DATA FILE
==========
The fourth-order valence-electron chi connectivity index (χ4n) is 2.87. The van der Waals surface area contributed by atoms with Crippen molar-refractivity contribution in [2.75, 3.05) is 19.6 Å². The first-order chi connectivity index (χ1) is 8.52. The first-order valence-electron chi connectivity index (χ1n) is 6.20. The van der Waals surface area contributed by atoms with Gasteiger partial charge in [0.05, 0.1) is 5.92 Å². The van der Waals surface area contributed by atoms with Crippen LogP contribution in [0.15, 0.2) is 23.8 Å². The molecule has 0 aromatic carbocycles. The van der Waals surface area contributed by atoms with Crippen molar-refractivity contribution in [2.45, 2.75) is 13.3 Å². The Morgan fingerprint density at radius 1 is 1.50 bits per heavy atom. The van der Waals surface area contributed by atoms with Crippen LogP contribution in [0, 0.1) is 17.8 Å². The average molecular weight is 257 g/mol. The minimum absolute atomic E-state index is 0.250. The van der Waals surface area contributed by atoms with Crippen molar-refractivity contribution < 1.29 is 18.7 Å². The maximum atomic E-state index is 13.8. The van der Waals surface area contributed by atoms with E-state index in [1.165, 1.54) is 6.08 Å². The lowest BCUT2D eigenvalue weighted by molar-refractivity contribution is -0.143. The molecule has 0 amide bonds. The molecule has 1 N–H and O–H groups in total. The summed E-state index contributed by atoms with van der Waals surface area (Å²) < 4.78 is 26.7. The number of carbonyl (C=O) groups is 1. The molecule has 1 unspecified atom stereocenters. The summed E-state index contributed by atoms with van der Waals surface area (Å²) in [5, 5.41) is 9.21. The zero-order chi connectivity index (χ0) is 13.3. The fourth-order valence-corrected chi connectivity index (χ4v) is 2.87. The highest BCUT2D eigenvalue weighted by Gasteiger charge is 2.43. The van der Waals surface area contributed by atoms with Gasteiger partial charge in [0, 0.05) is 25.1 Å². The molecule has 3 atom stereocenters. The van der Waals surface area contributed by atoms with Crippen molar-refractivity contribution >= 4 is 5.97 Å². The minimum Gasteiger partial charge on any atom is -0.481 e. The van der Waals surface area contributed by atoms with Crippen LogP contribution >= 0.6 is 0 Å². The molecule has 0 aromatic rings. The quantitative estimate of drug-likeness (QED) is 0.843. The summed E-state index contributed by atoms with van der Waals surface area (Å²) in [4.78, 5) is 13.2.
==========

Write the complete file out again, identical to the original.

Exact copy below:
The fourth-order valence-electron chi connectivity index (χ4n) is 2.87. The van der Waals surface area contributed by atoms with Crippen molar-refractivity contribution in [2.75, 3.05) is 19.6 Å². The first-order chi connectivity index (χ1) is 8.52. The first-order valence-electron chi connectivity index (χ1n) is 6.20. The van der Waals surface area contributed by atoms with Gasteiger partial charge in [0.05, 0.1) is 5.92 Å². The van der Waals surface area contributed by atoms with Crippen LogP contribution in [0.15, 0.2) is 23.8 Å². The molecule has 0 aromatic carbocycles. The van der Waals surface area contributed by atoms with Crippen molar-refractivity contribution in [2.45, 2.75) is 13.3 Å². The Morgan fingerprint density at radius 1 is 1.50 bits per heavy atom. The van der Waals surface area contributed by atoms with Crippen LogP contribution in [0, 0.1) is 17.8 Å². The average molecular weight is 257 g/mol. The minimum absolute atomic E-state index is 0.250. The van der Waals surface area contributed by atoms with Crippen molar-refractivity contribution < 1.29 is 18.7 Å². The maximum atomic E-state index is 13.8. The van der Waals surface area contributed by atoms with E-state index in [1.165, 1.54) is 6.08 Å². The lowest BCUT2D eigenvalue weighted by molar-refractivity contribution is -0.143. The molecule has 0 amide bonds. The molecule has 1 N–H and O–H groups in total. The summed E-state index contributed by atoms with van der Waals surface area (Å²) < 4.78 is 26.7. The number of carbonyl (C=O) groups is 1. The molecule has 1 unspecified atom stereocenters. The summed E-state index contributed by atoms with van der Waals surface area (Å²) in [5, 5.41) is 9.21. The zero-order chi connectivity index (χ0) is 13.3. The fourth-order valence-corrected chi connectivity index (χ4v) is 2.87. The highest BCUT2D eigenvalue weighted by Gasteiger charge is 2.43. The van der Waals surface area contributed by atoms with Gasteiger partial charge in [0, 0.05) is 25.1 Å². The molecule has 3 atom stereocenters. The van der Waals surface area contributed by atoms with Crippen molar-refractivity contribution >= 4 is 5.97 Å². The minimum Gasteiger partial charge on any atom is -0.481 e. The van der Waals surface area contributed by atoms with Crippen LogP contribution >= 0.6 is 0 Å². The molecule has 0 aromatic rings. The quantitative estimate of drug-likeness (QED) is 0.843. The summed E-state index contributed by atoms with van der Waals surface area (Å²) in [4.78, 5) is 13.2.